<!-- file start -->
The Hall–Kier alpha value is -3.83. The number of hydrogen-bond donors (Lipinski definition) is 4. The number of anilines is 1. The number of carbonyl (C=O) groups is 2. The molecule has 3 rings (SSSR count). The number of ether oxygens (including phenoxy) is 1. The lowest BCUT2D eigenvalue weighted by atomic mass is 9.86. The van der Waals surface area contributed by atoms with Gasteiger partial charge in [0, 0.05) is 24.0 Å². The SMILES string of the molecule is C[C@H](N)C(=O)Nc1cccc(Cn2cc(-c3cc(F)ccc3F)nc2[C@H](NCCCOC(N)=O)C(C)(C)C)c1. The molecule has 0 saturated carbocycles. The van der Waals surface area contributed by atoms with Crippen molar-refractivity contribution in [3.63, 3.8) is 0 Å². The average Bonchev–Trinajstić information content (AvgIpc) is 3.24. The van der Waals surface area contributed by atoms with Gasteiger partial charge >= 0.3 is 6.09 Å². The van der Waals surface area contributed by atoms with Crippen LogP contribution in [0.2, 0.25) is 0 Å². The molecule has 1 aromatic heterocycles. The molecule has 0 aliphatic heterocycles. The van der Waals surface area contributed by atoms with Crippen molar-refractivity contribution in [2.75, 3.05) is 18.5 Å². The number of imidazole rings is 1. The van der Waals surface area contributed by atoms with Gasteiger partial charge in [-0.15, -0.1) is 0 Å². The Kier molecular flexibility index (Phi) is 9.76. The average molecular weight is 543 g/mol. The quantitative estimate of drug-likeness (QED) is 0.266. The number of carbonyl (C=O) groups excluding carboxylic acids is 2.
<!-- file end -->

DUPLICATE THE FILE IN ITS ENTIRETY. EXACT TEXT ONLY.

The Hall–Kier alpha value is -3.83. The number of hydrogen-bond donors (Lipinski definition) is 4. The number of anilines is 1. The number of carbonyl (C=O) groups is 2. The molecule has 3 rings (SSSR count). The number of ether oxygens (including phenoxy) is 1. The lowest BCUT2D eigenvalue weighted by atomic mass is 9.86. The van der Waals surface area contributed by atoms with Gasteiger partial charge in [0, 0.05) is 24.0 Å². The SMILES string of the molecule is C[C@H](N)C(=O)Nc1cccc(Cn2cc(-c3cc(F)ccc3F)nc2[C@H](NCCCOC(N)=O)C(C)(C)C)c1. The molecule has 0 saturated carbocycles. The van der Waals surface area contributed by atoms with Crippen molar-refractivity contribution in [3.63, 3.8) is 0 Å². The average Bonchev–Trinajstić information content (AvgIpc) is 3.24. The van der Waals surface area contributed by atoms with Gasteiger partial charge >= 0.3 is 6.09 Å². The van der Waals surface area contributed by atoms with Crippen LogP contribution in [0.2, 0.25) is 0 Å². The molecule has 1 aromatic heterocycles. The molecule has 0 aliphatic heterocycles. The van der Waals surface area contributed by atoms with Crippen molar-refractivity contribution in [2.75, 3.05) is 18.5 Å². The number of imidazole rings is 1. The van der Waals surface area contributed by atoms with Gasteiger partial charge in [-0.15, -0.1) is 0 Å². The Kier molecular flexibility index (Phi) is 9.76. The average molecular weight is 543 g/mol. The quantitative estimate of drug-likeness (QED) is 0.266. The number of carbonyl (C=O) groups excluding carboxylic acids is 2.